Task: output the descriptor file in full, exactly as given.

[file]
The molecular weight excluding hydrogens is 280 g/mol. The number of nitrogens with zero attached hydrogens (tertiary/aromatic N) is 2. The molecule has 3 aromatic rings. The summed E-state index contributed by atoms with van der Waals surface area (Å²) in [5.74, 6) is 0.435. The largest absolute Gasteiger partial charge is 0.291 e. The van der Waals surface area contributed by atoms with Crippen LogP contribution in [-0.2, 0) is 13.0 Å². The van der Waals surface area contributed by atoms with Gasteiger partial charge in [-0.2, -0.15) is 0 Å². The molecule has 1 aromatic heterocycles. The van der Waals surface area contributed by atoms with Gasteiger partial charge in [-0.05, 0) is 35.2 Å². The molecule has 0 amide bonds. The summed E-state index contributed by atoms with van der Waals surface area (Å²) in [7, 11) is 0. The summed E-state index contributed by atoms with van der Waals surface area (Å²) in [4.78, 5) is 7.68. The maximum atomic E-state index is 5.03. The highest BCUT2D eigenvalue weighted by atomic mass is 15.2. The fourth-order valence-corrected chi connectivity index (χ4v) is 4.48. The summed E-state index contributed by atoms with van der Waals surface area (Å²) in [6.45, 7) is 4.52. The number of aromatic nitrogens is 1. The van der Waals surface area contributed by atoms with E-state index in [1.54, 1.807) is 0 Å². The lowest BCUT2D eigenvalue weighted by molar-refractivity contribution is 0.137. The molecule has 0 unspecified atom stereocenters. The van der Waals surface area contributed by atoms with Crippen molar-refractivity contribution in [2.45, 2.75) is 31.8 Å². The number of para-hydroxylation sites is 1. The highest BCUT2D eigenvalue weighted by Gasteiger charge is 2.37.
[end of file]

The molecular weight excluding hydrogens is 280 g/mol. The number of nitrogens with zero attached hydrogens (tertiary/aromatic N) is 2. The molecule has 3 aromatic rings. The summed E-state index contributed by atoms with van der Waals surface area (Å²) in [5.74, 6) is 0.435. The largest absolute Gasteiger partial charge is 0.291 e. The van der Waals surface area contributed by atoms with Crippen LogP contribution in [-0.2, 0) is 13.0 Å². The van der Waals surface area contributed by atoms with Gasteiger partial charge in [-0.2, -0.15) is 0 Å². The molecule has 1 aromatic heterocycles. The van der Waals surface area contributed by atoms with Gasteiger partial charge in [-0.05, 0) is 35.2 Å². The molecule has 0 amide bonds. The summed E-state index contributed by atoms with van der Waals surface area (Å²) in [7, 11) is 0. The summed E-state index contributed by atoms with van der Waals surface area (Å²) in [4.78, 5) is 7.68. The maximum atomic E-state index is 5.03. The highest BCUT2D eigenvalue weighted by atomic mass is 15.2. The fourth-order valence-corrected chi connectivity index (χ4v) is 4.48. The summed E-state index contributed by atoms with van der Waals surface area (Å²) in [6.45, 7) is 4.52. The number of aromatic nitrogens is 1. The van der Waals surface area contributed by atoms with E-state index in [1.54, 1.807) is 0 Å². The lowest BCUT2D eigenvalue weighted by molar-refractivity contribution is 0.137. The molecule has 0 unspecified atom stereocenters. The van der Waals surface area contributed by atoms with Crippen molar-refractivity contribution in [2.45, 2.75) is 31.8 Å². The number of para-hydroxylation sites is 1. The highest BCUT2D eigenvalue weighted by Gasteiger charge is 2.37.